Thursday, February 19, 2009

Attacks on stimulus funding to compare medical treatment: Sound familiar?

In a long-overdue step toward health care reform, the massive economic stimulus bill that the Obama administration approved on Tuesday includes $1.1 billion to compare the effectiveness of drugs, medical devices, surgery and other medical procedures. The money will fund not only systematic reviews of published studies but also be used to pay for clinical trials that compare different drugs and treatments. This means that for the first time in decades, clinical trials will be funded by the government, not by drug or medical device companies with a vested interest in the research outcomes. As Robert Pear noted in The New York Times, such funding should help answer important medical questions including whether talk therapy and/or prescription drugs are more effective in treating depression.

This is very good news for doctors and consumers, not to mention those of us who have written about the conflicts and skewing of scientific data that emerge when clinical research is paid for by the makers of drugs and medical devices. Predictably, however, this part of the economic stimulus bill has been roundly attacked by conservative groups that derive some of their funding from, guess what, the drug and medical device industry. In Pear's Times article, for example, he quotes Betsy McCaughey, whom he identifies as a former lieutenant governor of New York, complaining that the new legislation will lead to rationing. What isn't mentioned is the fact that McCaughey now works for the Hudson Institute, a conservative think tank in Washington, D.C. that gets funding from drug and medical device companies.

Obviously, the drug and medical device industry is not looking forward to independent research that compares expensive new drugs or procedures to older and less expensive treatments, especially if it turns out there is little or no difference between the two. So it comes as no surprise to see that they have trotted out old warhorses like McCaughey, who was a principal critic of the Clinton administration's failed health-care reform efforts in the early 90s. McCaughey, of course, has a right to say whatever she wants, but don't the readers of the Times deserve to know who is behind her attacks?

And keep in mind this is just a foretaste of the blitzkrieg that will be unleashed when the Obama administration gets around to tackling health-care reform in earnest.

4 comments:

Quiact said...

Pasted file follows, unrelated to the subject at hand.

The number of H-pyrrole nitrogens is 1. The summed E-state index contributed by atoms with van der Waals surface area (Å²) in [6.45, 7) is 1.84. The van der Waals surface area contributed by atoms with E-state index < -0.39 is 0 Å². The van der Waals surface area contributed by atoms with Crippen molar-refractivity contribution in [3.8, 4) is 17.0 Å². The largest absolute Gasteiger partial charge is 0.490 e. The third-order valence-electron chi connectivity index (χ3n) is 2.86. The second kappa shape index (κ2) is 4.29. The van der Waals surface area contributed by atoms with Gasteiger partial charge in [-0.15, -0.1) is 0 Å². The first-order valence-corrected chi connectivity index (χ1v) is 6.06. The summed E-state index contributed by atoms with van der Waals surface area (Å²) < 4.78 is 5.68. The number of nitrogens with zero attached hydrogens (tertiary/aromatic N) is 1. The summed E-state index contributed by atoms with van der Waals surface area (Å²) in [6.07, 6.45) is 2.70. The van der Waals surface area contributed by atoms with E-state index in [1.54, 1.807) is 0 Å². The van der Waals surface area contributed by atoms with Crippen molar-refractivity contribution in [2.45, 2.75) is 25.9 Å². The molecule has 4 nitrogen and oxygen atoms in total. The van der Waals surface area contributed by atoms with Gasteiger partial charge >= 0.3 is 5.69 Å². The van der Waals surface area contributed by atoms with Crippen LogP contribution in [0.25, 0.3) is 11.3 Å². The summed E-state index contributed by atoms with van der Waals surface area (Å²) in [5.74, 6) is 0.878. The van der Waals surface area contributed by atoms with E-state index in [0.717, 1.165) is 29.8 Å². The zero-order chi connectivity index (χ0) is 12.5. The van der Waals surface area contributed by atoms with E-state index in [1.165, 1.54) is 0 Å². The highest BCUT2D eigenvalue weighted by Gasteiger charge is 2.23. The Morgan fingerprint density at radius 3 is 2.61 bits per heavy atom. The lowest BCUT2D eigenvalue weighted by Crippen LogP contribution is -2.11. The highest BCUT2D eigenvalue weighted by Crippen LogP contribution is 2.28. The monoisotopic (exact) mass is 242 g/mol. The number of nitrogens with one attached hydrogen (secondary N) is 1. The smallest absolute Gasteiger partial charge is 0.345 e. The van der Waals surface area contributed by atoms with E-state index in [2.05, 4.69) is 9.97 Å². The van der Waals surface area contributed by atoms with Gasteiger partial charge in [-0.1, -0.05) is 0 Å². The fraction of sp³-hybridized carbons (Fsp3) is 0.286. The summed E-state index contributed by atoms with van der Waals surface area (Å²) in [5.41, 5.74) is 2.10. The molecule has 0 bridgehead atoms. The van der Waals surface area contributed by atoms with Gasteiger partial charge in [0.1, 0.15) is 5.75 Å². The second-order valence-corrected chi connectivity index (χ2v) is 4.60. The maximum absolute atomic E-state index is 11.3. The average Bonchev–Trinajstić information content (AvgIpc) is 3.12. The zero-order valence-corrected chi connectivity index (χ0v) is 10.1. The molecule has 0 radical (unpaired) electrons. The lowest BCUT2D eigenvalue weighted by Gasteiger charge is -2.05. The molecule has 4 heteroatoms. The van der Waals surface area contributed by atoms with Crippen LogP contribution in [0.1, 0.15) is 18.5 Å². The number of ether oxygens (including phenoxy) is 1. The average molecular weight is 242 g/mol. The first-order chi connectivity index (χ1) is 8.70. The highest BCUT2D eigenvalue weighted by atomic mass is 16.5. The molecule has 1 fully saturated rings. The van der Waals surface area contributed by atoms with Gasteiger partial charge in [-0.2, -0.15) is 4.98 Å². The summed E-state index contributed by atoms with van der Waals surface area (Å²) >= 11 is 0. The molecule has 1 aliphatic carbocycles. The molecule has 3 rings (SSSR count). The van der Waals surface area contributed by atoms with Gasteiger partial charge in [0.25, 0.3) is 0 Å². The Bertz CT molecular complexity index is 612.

An example of comparative effectiveness:

The Power Of Promotion Over Science
Cardiovascular disease, I surmise, is very concerning to both those patients who have this disease, as well as those who manage this concerning disease. Furthermore, this disease is likely a cause of distress as well as confusion for those professionals who seek the best treatment options. Hypertension is one of these cardiovascular diseases, and a prevalent one at that.
Hypertension in particular is a frequent medical condition that affects around 1 billion people in the world, and around 25 percent of those in the United States alone. Over 90 percent of the time, the etiology for one developing hypertension is not known, nor is the condition symptomatic often. If left untreated, hypertension can be the catalyst or such events as stroke, heart attacks, as well as heart and kidney failure.
As a result, there are increasingly many pharmacological options available to delay if not prevent such diseases, and these drugs work in different ways for the same cardiovascular diseases that are acquired often. Many health care providers are understandably unclear as to which treatment option would be most beneficial for their cardiac patient- considering the different classes of medications for cardiovascular disease, and taking into consideration the safety and efficacy of each, which would likely be a difficult task.
As I understand with hypertension, it is very important to control elevations in one’s blood pressure to prevent future cardiovascular events caused by prolonged uncontrolled hypertension in such individuals. Such events include an increased risk for strokes, heart attacks, and kidney failure, among other damage that can be caused in the unmanaged hypertensive patient.
While hypertension is evaluated according to different stages of severity, most hypertensive patients have initially what is called primary hypertension, which is also called essential hypertension. Any stage of hypertension one might have typically requires medicinal intervention..
Some time ago, there was evidence offered to reassure health care providers what was infact the most reasonable and necessary drug treatment for hypertension. This reassurance was due to the results of the ALLHAT trial. This trial lasted 4 years, and the ALLHAT trial was published in the Journal of the American Medical Association in 2002. Also, the trial was conceptualized and implemented by the National Institute of Health during the 1990s- with the intent to discover which class of medication was most beneficial for hypertensive patients.
This trial was the largest study to date that addressed, among other variables, those patients who were hypertensive. The study thoroughly analyzed and examined which class of medications would be the most effective for these patients. The patients in this trial were given a selection from these different classes of medications for their hypertension treatment that were involved in the ALLHAT trial.